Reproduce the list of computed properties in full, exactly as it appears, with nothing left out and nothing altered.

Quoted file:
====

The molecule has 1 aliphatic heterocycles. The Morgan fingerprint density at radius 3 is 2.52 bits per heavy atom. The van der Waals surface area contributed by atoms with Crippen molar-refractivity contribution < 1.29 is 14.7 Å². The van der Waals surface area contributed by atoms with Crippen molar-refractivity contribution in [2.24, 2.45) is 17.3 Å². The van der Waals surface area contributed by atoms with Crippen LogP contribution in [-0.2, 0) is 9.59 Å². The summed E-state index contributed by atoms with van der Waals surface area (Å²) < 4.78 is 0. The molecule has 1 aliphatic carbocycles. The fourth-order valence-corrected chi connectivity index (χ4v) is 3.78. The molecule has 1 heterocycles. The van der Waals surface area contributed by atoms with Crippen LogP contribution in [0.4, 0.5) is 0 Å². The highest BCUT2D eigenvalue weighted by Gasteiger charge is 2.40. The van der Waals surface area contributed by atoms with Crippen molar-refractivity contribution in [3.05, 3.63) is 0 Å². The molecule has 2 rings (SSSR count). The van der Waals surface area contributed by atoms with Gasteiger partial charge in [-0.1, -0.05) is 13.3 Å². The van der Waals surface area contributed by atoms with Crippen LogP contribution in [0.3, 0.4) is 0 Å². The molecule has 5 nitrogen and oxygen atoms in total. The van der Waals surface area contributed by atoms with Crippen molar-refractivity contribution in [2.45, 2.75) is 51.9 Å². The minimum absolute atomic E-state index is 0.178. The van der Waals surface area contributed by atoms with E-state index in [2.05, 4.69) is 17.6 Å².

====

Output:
The molecule has 1 aliphatic heterocycles. The Morgan fingerprint density at radius 3 is 2.52 bits per heavy atom. The van der Waals surface area contributed by atoms with Crippen molar-refractivity contribution < 1.29 is 14.7 Å². The van der Waals surface area contributed by atoms with Crippen molar-refractivity contribution in [2.24, 2.45) is 17.3 Å². The van der Waals surface area contributed by atoms with Crippen LogP contribution in [-0.2, 0) is 9.59 Å². The summed E-state index contributed by atoms with van der Waals surface area (Å²) < 4.78 is 0. The molecule has 1 aliphatic carbocycles. The fourth-order valence-corrected chi connectivity index (χ4v) is 3.78. The molecule has 1 heterocycles. The van der Waals surface area contributed by atoms with Crippen LogP contribution in [0.4, 0.5) is 0 Å². The highest BCUT2D eigenvalue weighted by Gasteiger charge is 2.40. The van der Waals surface area contributed by atoms with Crippen molar-refractivity contribution in [3.05, 3.63) is 0 Å². The molecule has 2 rings (SSSR count). The van der Waals surface area contributed by atoms with Gasteiger partial charge in [-0.1, -0.05) is 13.3 Å². The van der Waals surface area contributed by atoms with Crippen LogP contribution in [0.3, 0.4) is 0 Å². The molecule has 5 nitrogen and oxygen atoms in total. The van der Waals surface area contributed by atoms with Crippen molar-refractivity contribution in [2.45, 2.75) is 51.9 Å². The minimum absolute atomic E-state index is 0.178. The van der Waals surface area contributed by atoms with E-state index in [2.05, 4.69) is 17.6 Å².